Incidentally, the testsuite use case mentioned by @tibbe can be addressed in a simpler, if not quite as general way: we can treat the dependencies of the test-suite which it doesn't share with the library as independent. This would make it possible to have, say, a tasty testsuite for optparse-applicative even though tasty depends on optparse-applicative.

Without changing anything else, this would mean we can then link tasty to an another (probably older) version of optparse-applicative than the one we are testing. (It would require the optparse-applicative test suite to use the src/ dir of its main library directly, rather than have an internal dependency on the optparse-applicative library).

This is something I've previously discussed with @dcoutts and it should be quite easy to do know do (I'm not sure I'll have time left to do it though).

@BardurArantsson
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@BardurArantsson BardurArantsson commented Jun 25, 2015

@edsko Please do what it is you do. From my experience the major irritation here is the test-suite case.

@enolan
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@enolan enolan commented Sep 28, 2015

Can anyone give me some guidance on where to start? What modules need to be changed? Cabal has a lot of them and does not come with a map.

enolan added a commit to enolan/cabal that referenced this issue Oct 23, 2015
Added a test for the problem where a library package has a testsuite
that depends on a packge that depends on it. We should be able to handle
this by having separate build plans for the library and its testsuite.

The ticket for separate build plans is haskell#1575
@ezyang
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@ezyang ezyang commented Jan 13, 2016

See also #2725.

@phadej
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@phadej phadej commented Jun 26, 2017

BTW already in #3824 was mentioned that it's a blocker for 2.0;

yet if 3.0 if the milestone where new-build is the only thing, that's a hard deadline.

Today while going through some packages, few other occurrences:

  • unordered-containers: cannot build benchmarks (criterion in the loop)
  • aeson has a workaround: benchmarks pulled into separate package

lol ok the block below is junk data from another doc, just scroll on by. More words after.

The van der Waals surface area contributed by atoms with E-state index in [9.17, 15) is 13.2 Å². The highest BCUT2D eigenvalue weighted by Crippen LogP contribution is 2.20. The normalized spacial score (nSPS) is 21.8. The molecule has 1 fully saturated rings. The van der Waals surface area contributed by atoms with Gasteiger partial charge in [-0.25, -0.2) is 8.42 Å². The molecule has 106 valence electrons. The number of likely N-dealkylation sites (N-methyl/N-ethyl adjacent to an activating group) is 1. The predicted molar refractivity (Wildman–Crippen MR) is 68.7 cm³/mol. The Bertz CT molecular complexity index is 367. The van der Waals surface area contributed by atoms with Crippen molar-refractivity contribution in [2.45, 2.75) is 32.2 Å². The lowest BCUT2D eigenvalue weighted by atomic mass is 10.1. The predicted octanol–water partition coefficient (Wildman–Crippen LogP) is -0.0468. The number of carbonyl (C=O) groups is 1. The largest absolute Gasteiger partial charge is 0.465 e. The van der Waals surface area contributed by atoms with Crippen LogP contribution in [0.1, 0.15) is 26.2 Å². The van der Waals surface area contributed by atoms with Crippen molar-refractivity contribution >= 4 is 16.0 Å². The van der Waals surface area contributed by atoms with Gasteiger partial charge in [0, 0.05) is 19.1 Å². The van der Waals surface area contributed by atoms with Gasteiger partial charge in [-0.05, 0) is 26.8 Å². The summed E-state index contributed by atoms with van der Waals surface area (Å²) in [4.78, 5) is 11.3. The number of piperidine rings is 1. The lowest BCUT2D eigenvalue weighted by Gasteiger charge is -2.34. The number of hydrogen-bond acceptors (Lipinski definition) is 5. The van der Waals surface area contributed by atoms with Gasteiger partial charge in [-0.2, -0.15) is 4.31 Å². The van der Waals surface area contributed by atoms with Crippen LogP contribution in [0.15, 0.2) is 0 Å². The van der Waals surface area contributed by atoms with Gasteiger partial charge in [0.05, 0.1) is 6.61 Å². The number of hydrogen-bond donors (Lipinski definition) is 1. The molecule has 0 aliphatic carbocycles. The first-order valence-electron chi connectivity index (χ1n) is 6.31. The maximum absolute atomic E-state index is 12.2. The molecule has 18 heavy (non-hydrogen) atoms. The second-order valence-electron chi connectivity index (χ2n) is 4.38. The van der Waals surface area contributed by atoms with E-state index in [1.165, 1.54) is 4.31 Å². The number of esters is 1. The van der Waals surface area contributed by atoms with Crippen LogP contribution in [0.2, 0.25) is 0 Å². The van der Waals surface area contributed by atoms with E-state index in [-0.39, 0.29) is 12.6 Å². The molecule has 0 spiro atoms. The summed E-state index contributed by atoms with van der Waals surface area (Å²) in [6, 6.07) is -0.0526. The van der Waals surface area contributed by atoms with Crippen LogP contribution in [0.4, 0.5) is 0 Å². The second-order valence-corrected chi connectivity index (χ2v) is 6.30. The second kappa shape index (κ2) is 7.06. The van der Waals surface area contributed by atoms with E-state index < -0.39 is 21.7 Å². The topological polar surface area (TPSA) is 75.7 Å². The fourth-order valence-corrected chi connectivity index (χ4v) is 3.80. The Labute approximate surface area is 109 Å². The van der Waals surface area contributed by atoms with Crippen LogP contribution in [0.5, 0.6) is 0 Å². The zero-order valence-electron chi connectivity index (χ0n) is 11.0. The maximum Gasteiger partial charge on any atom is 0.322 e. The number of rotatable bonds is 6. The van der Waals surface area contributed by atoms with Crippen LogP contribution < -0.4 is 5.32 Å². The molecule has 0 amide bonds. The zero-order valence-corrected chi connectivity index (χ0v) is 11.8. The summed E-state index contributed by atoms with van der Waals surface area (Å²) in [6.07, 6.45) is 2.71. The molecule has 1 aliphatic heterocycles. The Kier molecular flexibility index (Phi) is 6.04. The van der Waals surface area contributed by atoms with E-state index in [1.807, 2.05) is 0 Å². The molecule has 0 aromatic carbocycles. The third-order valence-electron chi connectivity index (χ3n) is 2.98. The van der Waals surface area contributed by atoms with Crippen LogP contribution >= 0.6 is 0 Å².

• integer-logarithms cannot build test-suite (quickcheck-instances -> scientific)
  • Also scientific has benchmark suite

This is a real blocker to develop core packages using new-build.


To return comment to the starting post:

Suppose for sake of argument we're looking at bytestring which has a test suite that uses tasty, and tasty depends indirectly on bytestring. So the original proposal was to resolve this cycle by building the under-development bytestring and then building tasty against that, and then building the bytestring testsuite against the freshly built tasty package. But actually this is crazy, it means every time I make a small edit to bytestring and want to re-run the tests, cabal has to go and rebuild tasty

I'd prefer to rebuild the tasty each time. Because currently in some packages' Travis scripts we do

cabal install  --disable-tests --disable-benchmarks
cabal install test-framework criterion ...
cabal configure --enable-tests --enable-benchmarks
cabal test

E.g. hashable: https://github.com/tibbe/hashable/blob/339ae0ad3250c4d6b703e2fc781ce81a190c8d23/.travis.yml#L121

That workaround is impossible with new-build.

Fancier solution using multiple package versions would be cool, but this issue have been open for almost 4 years. I don't need the perfect solution, I'm quite ok with some solution.

@grayjay
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@grayjay grayjay commented Jun 27, 2017

I'd prefer to rebuild the tasty each time.

That makes sense. The only downside I can think of is that projects might start relying on cyclic dependencies between packages, and then it might be harder to switch to the more limited, two-version solution later.

@phadej